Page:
Originally Posted by ElpidioLGagolinan
The answer you gave appeared focused on Orthodox and Catholic priests. Then I was asked what more do I want ? I do believe the answer is based on the position in the church as a minister and loyalty to the church. I as a layman probably have more leeway to answer. God is the Judge and the Savior, He is not limited to our denominations. I have attended various churches and I believe true churches are those churches who have Jesus in it .Churches who are truly loving God and truly obeying.
God's people can come from churches or any nations who truly love the Lord. During the time of Jesus as a human being, He accepts Samaritans just as He loves the Jews. Through Paul , God proclaimed there is no more Jews or Gentiles. In the book of Peter, it was revealed that God is not willing that any should perish. God is no respecter of person. He loves whom He loves, and those who loves Him, loves God's people too.
Ped, I am rather confused. I could be wrong, but before I proceed further I need to know your motivation for asking the following questions: "Do the successors resemble the originals ? should they be like the originals ?"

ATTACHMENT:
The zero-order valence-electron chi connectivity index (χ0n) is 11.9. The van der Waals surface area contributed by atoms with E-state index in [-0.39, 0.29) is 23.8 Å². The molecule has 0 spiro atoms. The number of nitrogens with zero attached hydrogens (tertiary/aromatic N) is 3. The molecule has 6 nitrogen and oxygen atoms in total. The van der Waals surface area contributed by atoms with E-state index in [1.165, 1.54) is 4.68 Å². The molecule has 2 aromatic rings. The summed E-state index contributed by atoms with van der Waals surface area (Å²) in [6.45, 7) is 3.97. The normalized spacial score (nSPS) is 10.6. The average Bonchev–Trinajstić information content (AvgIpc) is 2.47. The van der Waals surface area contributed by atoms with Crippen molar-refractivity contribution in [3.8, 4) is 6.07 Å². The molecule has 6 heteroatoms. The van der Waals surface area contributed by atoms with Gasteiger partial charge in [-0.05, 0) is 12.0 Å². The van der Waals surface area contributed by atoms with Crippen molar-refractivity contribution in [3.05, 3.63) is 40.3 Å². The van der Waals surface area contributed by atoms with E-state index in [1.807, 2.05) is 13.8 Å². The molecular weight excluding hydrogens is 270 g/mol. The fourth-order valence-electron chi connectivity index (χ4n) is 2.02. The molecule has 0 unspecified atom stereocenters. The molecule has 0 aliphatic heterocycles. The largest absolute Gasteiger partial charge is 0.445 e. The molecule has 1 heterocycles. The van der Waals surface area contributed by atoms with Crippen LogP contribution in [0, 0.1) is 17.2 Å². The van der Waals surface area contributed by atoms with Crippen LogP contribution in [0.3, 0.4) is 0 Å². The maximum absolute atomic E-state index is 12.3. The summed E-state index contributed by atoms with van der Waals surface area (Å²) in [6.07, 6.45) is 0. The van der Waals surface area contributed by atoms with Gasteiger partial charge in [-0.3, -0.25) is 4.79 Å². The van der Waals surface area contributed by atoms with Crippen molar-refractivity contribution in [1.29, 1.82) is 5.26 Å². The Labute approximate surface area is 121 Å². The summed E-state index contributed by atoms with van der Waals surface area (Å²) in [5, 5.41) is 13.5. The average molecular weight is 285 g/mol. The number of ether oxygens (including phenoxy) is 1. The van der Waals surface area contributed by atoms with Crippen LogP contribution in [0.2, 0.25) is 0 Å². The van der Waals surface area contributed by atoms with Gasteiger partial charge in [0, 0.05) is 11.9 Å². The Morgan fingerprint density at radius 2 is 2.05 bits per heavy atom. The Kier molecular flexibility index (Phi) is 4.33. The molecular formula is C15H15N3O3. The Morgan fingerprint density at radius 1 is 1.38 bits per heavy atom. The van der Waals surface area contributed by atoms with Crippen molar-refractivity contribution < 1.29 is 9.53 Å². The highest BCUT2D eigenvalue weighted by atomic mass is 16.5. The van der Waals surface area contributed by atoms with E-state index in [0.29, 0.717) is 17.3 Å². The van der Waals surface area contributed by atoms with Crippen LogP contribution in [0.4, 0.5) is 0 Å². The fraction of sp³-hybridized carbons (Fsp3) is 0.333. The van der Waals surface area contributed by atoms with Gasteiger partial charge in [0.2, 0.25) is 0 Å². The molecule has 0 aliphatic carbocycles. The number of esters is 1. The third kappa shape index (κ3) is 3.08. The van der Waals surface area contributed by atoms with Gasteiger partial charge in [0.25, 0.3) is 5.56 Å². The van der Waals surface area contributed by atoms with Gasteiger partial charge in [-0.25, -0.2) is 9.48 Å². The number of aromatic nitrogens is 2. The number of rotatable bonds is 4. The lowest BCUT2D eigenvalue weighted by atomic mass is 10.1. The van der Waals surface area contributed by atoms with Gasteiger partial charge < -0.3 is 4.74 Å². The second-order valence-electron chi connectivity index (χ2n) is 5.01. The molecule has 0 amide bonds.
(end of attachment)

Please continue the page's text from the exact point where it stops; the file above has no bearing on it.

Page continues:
I apologize if I am reading too much into your questions. Do the successors resemble the originals? I thought of the first example of Christian leaders who situations are corollary to that of the Apostles (Christian leaders under similar persecution to the Apostles in the same region that the Apostles trod). I gave an example of how in Aleppo two Bishops were imprisoned for simply being "Nasara" (Christian). "Nasara" means "Nazarene," and it is the same "accusation" that the Jewish leadership gave against the Apostles. The Islamists imprisoned these two for being "ringleaders of the sect of the Nazarenes (in Arabic Nasara)," just as the Jews nearly 2000 years ago imprisoned the Apostles for being "ringleaders of the sect of the Nazarenes." Both bishops are Orthodox as Orthodox Christianity is the native form of Christianity in the Middle East.
BTW they did not all run at the cross. One remained, John, before Pentecost. After Pentecost, Nicholas the deacon, though he received the Holy Spirit and was a Christian leader, by the time of the writing of the book of Revelation had developed his own heresy and become the leader of the sect of Nicolaitans. Pentecost was an empowering, but not a magic formula to keep anyone from falling away. Peter affirmed his love for Christ 3x before he was restored after his 3x denial, and this was before Pentecost.
What did Pentecost do? It gave the Spirit to the Apostles so that they in turn could give the Spirit, and form a community that "continued steadfastly in the doctrine of the Apostles, in the communion, in the breaking of bread, and in the prayers." It is not unimportant that the definite article is there (and it is a tragedy that it was removed by many English translators).